Four alternatives to Google Reader

14 Mar 2013

Google’s plans to shutter Google Reader will bite on 1 July, and anyone who hasn’t migrated their carefully-assembled collection of RSS feeds by then will have to start all over again.

The activist-minded can add their voices to a 30,000-strong petition, begging Google to keep Reader going, but the more pragmatic should accept defeat and start looking at ways to port their RSS feeds to different services.

Here are four go-to alternatives to Google Reader to consider:

1. Feedly

Feedly moved quickly in the wake of Google’s announcement; unfortunately the thing it did fastest was collapse under the sudden influx of users looking for somewhere new to keep their RSS feeds. Still, it’s recovered now, and offers perhaps the most straightforward transition from Google Reader of any service. Add its browser app to Chrome, Firefox or Safari (Internet Explorer users are left strangely in the lurch), allow it to access your Google account and it pulls in all of your feeds, including their read status as well as any folders you’ve sorted them into. Feedly’s interface is slick and minimalist, and its Titles view most closely approximates the Google Reader interface you know and love.

2. NewsBlur

Another popular choice currently weighed down by an influx of distraught Google Reader users -  you’ll want to leave NewsBlur for a few days before trying as its present performance is pretty woeful. Still, when it starts working properly you’ll find a nicely-featured RSS reader with plenty of customisation options and, for those joining the Google exodus, the ability to suck in your existing RSS feeds and folders en masse with nothing more than your Google login details.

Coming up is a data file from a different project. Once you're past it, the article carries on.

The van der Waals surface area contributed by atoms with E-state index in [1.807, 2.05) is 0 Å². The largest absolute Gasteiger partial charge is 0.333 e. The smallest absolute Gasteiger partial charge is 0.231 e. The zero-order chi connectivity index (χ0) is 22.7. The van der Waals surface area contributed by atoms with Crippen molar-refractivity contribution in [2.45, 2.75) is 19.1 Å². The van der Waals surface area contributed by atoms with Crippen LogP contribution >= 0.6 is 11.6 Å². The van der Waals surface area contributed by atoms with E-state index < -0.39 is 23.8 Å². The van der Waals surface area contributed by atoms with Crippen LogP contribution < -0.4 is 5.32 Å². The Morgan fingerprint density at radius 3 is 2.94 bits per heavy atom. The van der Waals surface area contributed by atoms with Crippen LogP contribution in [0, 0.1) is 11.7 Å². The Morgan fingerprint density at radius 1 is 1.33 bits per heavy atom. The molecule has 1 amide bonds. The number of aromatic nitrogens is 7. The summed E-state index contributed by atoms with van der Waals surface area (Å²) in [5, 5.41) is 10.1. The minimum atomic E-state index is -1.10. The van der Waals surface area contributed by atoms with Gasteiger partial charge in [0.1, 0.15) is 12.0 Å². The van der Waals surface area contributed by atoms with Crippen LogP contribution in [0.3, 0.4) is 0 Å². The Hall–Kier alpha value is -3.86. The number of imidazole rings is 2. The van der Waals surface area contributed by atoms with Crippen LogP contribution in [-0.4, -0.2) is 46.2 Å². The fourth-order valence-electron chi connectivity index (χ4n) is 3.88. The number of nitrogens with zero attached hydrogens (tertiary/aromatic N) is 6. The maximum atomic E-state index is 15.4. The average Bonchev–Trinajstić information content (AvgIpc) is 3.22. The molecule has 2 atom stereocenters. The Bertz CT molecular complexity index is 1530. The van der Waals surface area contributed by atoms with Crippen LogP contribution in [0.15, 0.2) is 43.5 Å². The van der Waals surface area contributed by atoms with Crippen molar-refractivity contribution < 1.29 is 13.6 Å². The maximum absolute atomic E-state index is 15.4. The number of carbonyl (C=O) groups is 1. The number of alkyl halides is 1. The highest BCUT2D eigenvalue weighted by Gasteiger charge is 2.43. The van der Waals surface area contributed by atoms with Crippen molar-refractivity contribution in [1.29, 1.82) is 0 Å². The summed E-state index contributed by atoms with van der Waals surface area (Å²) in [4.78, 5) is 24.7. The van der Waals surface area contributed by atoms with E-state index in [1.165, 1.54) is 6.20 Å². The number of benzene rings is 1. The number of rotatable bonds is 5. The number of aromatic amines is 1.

3. Flipboard

Flipboard is no substitute for the pared-back, data-heavy mass of headlines and standfirsts we love Google Reader for, but that isn’t necessarily a bad thing. It will still gather up your Google Reader feeds, but presents them as a glossy, animated faux-magazine, better designed for leisurely flipping than speed-reading. Free, but only available on iOS, Android, Kindle Fire and the Nook.

4. Netvibes

More than a little daunting to the newcomer, Netvibes bills itself as a kind of dashboard for the entire web, but there’s a capable RSS reader under there. The two-pane RSS reader - with folders on the left and content on the right - will be comforting to Google’s outcasts. Although it doesn’t offer as straightforward an import process as other services, once you’ve exported your Google Reader feeds with Google Takeout, importing them is the work of but a few clicks.

What have we missed? Let us know in the comments.

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